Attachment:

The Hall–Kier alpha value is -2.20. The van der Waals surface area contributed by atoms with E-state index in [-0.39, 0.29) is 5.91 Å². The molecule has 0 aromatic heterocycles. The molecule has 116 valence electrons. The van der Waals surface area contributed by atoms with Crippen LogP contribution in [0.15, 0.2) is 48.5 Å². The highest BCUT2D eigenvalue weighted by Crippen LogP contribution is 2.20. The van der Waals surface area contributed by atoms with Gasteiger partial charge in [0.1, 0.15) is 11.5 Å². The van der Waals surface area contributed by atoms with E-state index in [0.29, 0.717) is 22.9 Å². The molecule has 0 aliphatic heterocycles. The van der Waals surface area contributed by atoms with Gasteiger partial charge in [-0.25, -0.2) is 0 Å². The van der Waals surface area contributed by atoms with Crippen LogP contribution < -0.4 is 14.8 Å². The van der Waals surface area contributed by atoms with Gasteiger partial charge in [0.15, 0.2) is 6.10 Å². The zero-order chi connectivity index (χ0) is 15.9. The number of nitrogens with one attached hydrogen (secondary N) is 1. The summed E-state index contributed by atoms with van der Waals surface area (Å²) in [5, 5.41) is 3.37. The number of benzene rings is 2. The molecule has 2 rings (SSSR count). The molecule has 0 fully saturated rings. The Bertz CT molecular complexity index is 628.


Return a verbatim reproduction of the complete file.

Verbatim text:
The Hall–Kier alpha value is -2.20. The van der Waals surface area contributed by atoms with E-state index in [-0.39, 0.29) is 5.91 Å². The molecule has 0 aromatic heterocycles. The molecule has 116 valence electrons. The van der Waals surface area contributed by atoms with Crippen LogP contribution in [0.15, 0.2) is 48.5 Å². The highest BCUT2D eigenvalue weighted by Crippen LogP contribution is 2.20. The van der Waals surface area contributed by atoms with Gasteiger partial charge in [0.1, 0.15) is 11.5 Å². The van der Waals surface area contributed by atoms with E-state index in [0.29, 0.717) is 22.9 Å². The molecule has 0 aliphatic heterocycles. The van der Waals surface area contributed by atoms with Gasteiger partial charge in [-0.25, -0.2) is 0 Å². The van der Waals surface area contributed by atoms with Crippen LogP contribution < -0.4 is 14.8 Å². The van der Waals surface area contributed by atoms with Gasteiger partial charge in [0.15, 0.2) is 6.10 Å². The zero-order chi connectivity index (χ0) is 15.9. The number of nitrogens with one attached hydrogen (secondary N) is 1. The summed E-state index contributed by atoms with van der Waals surface area (Å²) in [5, 5.41) is 3.37. The number of benzene rings is 2. The molecule has 2 rings (SSSR count). The molecule has 0 fully saturated rings. The Bertz CT molecular complexity index is 628.